Assisted Living Sexual Assault by Staff Members
There are also of course situations where staff members take advantage of the fact that resident’s may be confusion or have other cognitive issues that make them very vulnerable to sexual assault. Staff members should have background checks to limit the ability of persons with a known history to have contact with the residents. However, the backgrounds are not always performed in a timely manner, or there are new criminal issues that show up once the staff member is hired, or the report is missing key information from other states or countries. Then there are the staff that had never been caught abusing before but lacked the supervision of the staff and their actions which fostered an environment for those with a propensity to attempt sexual abuse.
Residents need to be properly assessed, and then the staff needs to be well trained then supervised by protective management to assure the safety of all the residents. Minnesota is a one person consent video state which means that you can place a hidden camera in the room of a resident. The room in an assisted living facility is a private space just like an apartment in any other building and the resident can have a hidden camera if the resident and/or their legal representative consents to the recording.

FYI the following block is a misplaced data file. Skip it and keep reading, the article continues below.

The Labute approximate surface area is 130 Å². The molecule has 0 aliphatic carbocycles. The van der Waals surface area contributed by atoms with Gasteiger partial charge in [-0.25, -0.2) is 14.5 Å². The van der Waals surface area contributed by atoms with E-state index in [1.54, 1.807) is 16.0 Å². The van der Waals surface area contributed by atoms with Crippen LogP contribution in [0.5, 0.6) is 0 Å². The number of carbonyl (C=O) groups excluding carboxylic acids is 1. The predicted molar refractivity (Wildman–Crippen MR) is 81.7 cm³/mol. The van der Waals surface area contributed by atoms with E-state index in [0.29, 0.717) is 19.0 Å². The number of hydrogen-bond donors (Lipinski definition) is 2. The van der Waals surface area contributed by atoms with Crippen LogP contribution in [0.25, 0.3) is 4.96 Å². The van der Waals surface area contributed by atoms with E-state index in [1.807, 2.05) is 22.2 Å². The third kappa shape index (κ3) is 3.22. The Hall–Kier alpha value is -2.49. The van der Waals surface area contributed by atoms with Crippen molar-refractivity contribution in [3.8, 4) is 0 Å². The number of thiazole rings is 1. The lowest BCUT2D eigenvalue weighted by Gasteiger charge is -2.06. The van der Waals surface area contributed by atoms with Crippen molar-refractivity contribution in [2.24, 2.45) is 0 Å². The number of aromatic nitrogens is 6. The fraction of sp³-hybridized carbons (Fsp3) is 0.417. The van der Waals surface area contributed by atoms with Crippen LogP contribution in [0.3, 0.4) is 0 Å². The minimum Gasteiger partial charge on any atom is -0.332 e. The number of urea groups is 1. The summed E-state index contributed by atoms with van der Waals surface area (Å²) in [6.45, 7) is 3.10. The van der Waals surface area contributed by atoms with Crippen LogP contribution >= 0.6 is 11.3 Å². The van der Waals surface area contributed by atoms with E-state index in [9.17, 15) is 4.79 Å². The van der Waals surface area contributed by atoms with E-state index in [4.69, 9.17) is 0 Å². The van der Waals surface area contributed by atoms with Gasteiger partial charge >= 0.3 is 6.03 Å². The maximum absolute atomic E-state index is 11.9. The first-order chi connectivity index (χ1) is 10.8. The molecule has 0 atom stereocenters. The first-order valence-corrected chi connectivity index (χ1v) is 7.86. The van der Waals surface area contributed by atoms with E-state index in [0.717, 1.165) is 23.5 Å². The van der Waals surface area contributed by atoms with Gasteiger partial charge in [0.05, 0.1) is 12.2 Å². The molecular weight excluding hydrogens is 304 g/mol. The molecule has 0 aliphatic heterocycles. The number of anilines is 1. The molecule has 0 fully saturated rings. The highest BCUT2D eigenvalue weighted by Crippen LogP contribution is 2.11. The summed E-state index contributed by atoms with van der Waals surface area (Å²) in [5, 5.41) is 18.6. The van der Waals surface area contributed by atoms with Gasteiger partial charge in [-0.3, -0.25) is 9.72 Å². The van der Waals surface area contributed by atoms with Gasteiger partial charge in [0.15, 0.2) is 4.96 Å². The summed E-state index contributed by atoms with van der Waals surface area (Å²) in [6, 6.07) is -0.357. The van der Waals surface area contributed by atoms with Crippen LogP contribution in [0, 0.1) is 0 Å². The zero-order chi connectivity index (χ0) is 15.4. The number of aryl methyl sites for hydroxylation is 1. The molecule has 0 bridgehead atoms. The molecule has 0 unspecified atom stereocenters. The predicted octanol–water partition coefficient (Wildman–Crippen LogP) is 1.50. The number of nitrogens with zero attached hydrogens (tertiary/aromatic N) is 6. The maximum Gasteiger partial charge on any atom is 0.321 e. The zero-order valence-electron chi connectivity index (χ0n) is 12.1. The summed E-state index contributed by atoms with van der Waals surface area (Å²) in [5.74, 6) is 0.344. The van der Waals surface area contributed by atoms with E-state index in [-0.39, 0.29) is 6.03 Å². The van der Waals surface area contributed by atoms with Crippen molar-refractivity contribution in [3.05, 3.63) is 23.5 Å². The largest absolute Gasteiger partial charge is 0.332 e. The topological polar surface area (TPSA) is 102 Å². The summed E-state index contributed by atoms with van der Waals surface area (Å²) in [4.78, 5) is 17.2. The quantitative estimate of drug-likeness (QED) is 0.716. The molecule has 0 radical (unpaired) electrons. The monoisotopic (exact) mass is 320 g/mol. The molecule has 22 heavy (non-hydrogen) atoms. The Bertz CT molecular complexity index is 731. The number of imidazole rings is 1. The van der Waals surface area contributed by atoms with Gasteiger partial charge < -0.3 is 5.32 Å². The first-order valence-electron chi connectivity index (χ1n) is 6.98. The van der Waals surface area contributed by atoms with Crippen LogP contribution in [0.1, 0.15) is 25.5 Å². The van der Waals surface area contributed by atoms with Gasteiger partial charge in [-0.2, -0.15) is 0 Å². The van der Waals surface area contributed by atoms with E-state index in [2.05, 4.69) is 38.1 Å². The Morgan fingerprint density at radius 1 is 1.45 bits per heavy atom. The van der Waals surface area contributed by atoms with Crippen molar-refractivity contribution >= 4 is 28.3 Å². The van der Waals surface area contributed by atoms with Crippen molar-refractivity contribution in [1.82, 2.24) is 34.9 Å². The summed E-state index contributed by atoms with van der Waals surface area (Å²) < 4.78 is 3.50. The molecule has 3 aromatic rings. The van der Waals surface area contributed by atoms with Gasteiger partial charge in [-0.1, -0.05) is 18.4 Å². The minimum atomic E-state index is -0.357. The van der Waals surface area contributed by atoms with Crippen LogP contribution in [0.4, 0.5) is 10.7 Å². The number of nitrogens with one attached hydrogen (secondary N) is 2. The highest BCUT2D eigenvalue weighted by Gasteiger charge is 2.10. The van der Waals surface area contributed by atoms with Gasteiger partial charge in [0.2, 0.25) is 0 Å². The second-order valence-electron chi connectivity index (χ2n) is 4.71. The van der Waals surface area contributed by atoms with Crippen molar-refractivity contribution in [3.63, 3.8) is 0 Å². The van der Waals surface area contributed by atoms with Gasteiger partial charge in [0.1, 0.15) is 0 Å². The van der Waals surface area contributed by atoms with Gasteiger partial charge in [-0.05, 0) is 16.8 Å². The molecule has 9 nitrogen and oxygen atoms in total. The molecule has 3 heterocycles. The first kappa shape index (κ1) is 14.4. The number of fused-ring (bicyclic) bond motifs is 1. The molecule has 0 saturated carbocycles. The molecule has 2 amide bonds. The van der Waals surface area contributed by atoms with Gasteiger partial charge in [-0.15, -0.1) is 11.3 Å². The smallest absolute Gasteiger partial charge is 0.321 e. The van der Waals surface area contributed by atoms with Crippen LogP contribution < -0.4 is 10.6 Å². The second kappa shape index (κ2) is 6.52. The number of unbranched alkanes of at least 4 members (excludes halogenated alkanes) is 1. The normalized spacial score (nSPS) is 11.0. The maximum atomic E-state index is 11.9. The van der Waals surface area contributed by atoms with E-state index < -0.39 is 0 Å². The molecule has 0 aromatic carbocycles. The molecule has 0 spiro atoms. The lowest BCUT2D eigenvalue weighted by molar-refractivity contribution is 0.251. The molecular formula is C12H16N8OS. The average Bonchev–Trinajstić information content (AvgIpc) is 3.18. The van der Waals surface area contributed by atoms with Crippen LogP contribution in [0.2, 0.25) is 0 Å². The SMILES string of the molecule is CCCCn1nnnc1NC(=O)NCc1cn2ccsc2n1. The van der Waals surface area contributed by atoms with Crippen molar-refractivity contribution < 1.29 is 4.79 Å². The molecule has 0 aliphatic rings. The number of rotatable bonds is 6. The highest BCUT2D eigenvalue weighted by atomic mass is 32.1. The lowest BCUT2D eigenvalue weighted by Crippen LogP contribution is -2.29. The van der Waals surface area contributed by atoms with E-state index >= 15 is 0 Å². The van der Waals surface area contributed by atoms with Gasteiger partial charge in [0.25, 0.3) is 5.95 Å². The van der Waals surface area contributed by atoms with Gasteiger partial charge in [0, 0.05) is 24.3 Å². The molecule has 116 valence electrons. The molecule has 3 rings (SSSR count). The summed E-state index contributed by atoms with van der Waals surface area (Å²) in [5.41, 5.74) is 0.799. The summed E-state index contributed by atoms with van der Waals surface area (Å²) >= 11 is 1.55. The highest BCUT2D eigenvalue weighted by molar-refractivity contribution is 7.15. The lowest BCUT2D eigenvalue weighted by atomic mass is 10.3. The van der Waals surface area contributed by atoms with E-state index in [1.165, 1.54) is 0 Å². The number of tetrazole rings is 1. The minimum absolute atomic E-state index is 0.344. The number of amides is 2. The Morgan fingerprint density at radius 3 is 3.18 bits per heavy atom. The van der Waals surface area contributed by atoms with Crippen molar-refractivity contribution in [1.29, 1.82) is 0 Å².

Assisted Living Sexual Assault Reporting
Pursuant to Minn. Statute 144.7065, Subd. 7, potential criminal events, events reportable under this subdivision are:
(1) any instance of care ordered by or provided by someone impersonating a physician, nurse, pharmacist, or other licensed health care provider;
(2) abduction of a patient of any age;
(3) sexual assault on a patient within or on the grounds of a facility; and
(4) death or serious injury of a patient or staff member resulting from a physical assault that occurs within or on the grounds of a facility.
In addition to the reporting requirements for the facility you should also report any sexual abuse to the local police department and the Minnesota Department of Health Office of Health Facility Complaint, OHFC. See the attached for more information about reporting elder abuse and neglect.
If you have questions about sexual abuse in a assisted living facility or other elder provider or nursing home or other elder abuse and neglect issues contact Kenneth LaBore for a free consultation. There is no fee unless there is a verdict or settlement offer from the wrongdoer. Mr. LaBore can be reached directly at 612-743-9048 or toll free at 1-888-452-6589 or by email at KLaBore@MNnursinghomeneglect.com.